What Your RF Signature Says About You
Presentation for BSides Perth 2018-09-15
Invisible, inaudible, and ignored, your devices are currently screaming out large amounts of information about you, your habits, your pattern of life to anyone who cares to listen. I will show you how to listen in, what is commonly being broadcasted, what can be done with this information, and how you can minimise the risks.
What Your RF Signature Says About You
This is me, Stephen. I was fascinated with how Sherlock Holmes could look at someone and see their life story. To counter this, I try and appear ordinary in public.
I could be anybody. No logos, no lanyards. But still, what I'm carrying is yelling out enough information that anyone who cares to listen can find my home, my work, see what electronics I own, and whether or not I've got a camera.
RF is "Radio Frequency". Every country publishes a chart like this showing the use of its frequencies. In the top left the frequencies are lower, the waves are longer, they travel for further, but they carry less data. Down in the bottom right they don't travel very far but can carry a lot of data. This is for Australia, from ACMA.
This is for New Zealand, from the MBIE.
This is for Singapore, from the IMDA. I'm going to focus on the frequencies of 13.56 MHz, 433 MHz, 880-915 MHz, 2400-2483 MHz (2.4GHz), and 5250-5350 and 5470-5725 MHz (5GHz). These frequencies are interesting because you can broadcast on them unlicensed.
Two bands you're probably most familiar with are 2.4GHz and 5GHz for WiFi. WiFi networks are broadcasting on these frequencies to announce their presence. Routers are yelling out their name.
You're probably familiar with seeing a list of networks on your phone. All these names come from Beacon frames that your phone saw.
WiFi Beacon frames contain the SSID SSID: service set identifier -- the name -- of the network.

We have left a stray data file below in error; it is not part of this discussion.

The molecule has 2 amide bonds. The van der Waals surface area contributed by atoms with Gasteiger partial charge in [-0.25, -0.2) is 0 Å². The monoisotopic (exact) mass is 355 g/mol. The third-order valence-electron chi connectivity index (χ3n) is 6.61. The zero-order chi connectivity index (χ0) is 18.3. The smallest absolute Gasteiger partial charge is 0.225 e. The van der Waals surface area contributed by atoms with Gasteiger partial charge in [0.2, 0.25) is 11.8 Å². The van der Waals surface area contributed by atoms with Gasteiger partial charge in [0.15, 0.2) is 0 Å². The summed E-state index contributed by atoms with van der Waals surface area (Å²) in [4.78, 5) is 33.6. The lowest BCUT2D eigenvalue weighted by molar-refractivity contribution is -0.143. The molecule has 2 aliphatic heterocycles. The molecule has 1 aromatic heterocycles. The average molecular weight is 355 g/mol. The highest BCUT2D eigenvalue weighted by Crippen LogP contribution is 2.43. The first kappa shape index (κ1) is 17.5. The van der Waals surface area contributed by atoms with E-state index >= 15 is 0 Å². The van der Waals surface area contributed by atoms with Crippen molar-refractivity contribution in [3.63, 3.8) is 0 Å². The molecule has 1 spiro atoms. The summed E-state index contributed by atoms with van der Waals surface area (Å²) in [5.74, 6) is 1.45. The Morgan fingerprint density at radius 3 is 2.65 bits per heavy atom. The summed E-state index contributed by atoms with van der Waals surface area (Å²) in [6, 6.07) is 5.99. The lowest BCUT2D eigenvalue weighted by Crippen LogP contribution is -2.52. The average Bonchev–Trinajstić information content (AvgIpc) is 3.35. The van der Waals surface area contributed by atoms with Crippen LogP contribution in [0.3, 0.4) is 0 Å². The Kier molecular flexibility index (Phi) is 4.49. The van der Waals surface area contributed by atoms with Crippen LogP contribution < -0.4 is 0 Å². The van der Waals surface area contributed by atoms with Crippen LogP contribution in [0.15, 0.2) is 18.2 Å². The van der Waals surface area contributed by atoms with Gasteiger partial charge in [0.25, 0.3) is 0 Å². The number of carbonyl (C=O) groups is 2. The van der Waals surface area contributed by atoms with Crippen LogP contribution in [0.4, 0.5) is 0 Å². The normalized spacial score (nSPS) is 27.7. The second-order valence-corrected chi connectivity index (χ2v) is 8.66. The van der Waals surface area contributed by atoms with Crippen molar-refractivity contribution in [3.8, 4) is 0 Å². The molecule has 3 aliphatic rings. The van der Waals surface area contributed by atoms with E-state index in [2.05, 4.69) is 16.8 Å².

Useful tools: aircrack-ng and Wireshark
Anyone can see your SSID, and maybe put it on a map, such as this one of Perth. There are several services to do this. This one is Wigle. There is also Google, who violated the Skyhook patent.
When not on WiFi your phone will yell out with Probe Requests, asking for a network to respond. The Probe Request contains your phone's MAC MAC: media access control address and a recent SSID.
I'll come back to this later. MAC addresses identify manufacturers. Each one is unique. And MAC addresses are not encrypted in WiFi frames.
Transport For London did a study TfL report (PDF) in 2016. They tracked Probe Requests from phones through the rail network. Already they had data on where people tapped in and out with their Oyster cards but they didn't know how people traversed the network and changed trains. Not every traveler runs Dijkstra's algorithm in their head. Afterwards TFL improved signage to help travelers change trains more efficiently. So this is a benevolent use of phone tracking and it works because your phone sends out Probe requests.
Introducing the Cyber Kill Cyber Privacy Cyber Chain! It's Pat Pending. How it works is you 1. sniff an identifier, eg, a SSID. 2. Then you sniff another identifier, eg, a MAC. Sniff another and repeat as required. 3. Build pattern of life. 4. Dot dot dot. I'm waiting on Patrick for this step. 5. Then money and early retirement.
Is anyone reading this currently in Starbucks? Probably not. But your phone doesn't know and it will happily join
Starbucks Free WiFi.
Suggestion: Turn off your WiFi if you don't expect to be using it.